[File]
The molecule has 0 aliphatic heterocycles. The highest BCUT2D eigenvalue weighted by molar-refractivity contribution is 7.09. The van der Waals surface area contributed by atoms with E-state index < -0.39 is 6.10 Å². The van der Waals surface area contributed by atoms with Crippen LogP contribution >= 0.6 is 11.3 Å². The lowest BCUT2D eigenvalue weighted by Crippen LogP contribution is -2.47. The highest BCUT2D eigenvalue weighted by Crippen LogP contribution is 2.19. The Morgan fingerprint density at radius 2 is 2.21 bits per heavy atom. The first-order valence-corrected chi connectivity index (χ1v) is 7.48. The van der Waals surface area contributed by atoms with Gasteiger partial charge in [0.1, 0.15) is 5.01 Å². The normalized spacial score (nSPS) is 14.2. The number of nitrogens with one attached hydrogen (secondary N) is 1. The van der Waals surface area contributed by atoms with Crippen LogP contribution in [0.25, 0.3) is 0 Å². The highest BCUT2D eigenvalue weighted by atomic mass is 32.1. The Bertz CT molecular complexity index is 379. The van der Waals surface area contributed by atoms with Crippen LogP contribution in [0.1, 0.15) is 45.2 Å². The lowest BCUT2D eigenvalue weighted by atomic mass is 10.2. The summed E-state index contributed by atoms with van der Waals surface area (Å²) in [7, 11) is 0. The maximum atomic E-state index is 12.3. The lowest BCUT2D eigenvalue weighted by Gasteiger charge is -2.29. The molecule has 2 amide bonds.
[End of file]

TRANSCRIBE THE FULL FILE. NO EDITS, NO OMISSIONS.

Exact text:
The molecule has 0 aliphatic heterocycles. The highest BCUT2D eigenvalue weighted by molar-refractivity contribution is 7.09. The van der Waals surface area contributed by atoms with E-state index < -0.39 is 6.10 Å². The van der Waals surface area contributed by atoms with Crippen LogP contribution >= 0.6 is 11.3 Å². The lowest BCUT2D eigenvalue weighted by Crippen LogP contribution is -2.47. The highest BCUT2D eigenvalue weighted by Crippen LogP contribution is 2.19. The Morgan fingerprint density at radius 2 is 2.21 bits per heavy atom. The first-order valence-corrected chi connectivity index (χ1v) is 7.48. The van der Waals surface area contributed by atoms with Gasteiger partial charge in [0.1, 0.15) is 5.01 Å². The normalized spacial score (nSPS) is 14.2. The number of nitrogens with one attached hydrogen (secondary N) is 1. The van der Waals surface area contributed by atoms with Crippen LogP contribution in [0.25, 0.3) is 0 Å². The highest BCUT2D eigenvalue weighted by atomic mass is 32.1. The Bertz CT molecular complexity index is 379. The van der Waals surface area contributed by atoms with Crippen LogP contribution in [0.1, 0.15) is 45.2 Å². The lowest BCUT2D eigenvalue weighted by atomic mass is 10.2. The summed E-state index contributed by atoms with van der Waals surface area (Å²) in [7, 11) is 0. The maximum atomic E-state index is 12.3. The lowest BCUT2D eigenvalue weighted by Gasteiger charge is -2.29. The molecule has 2 amide bonds.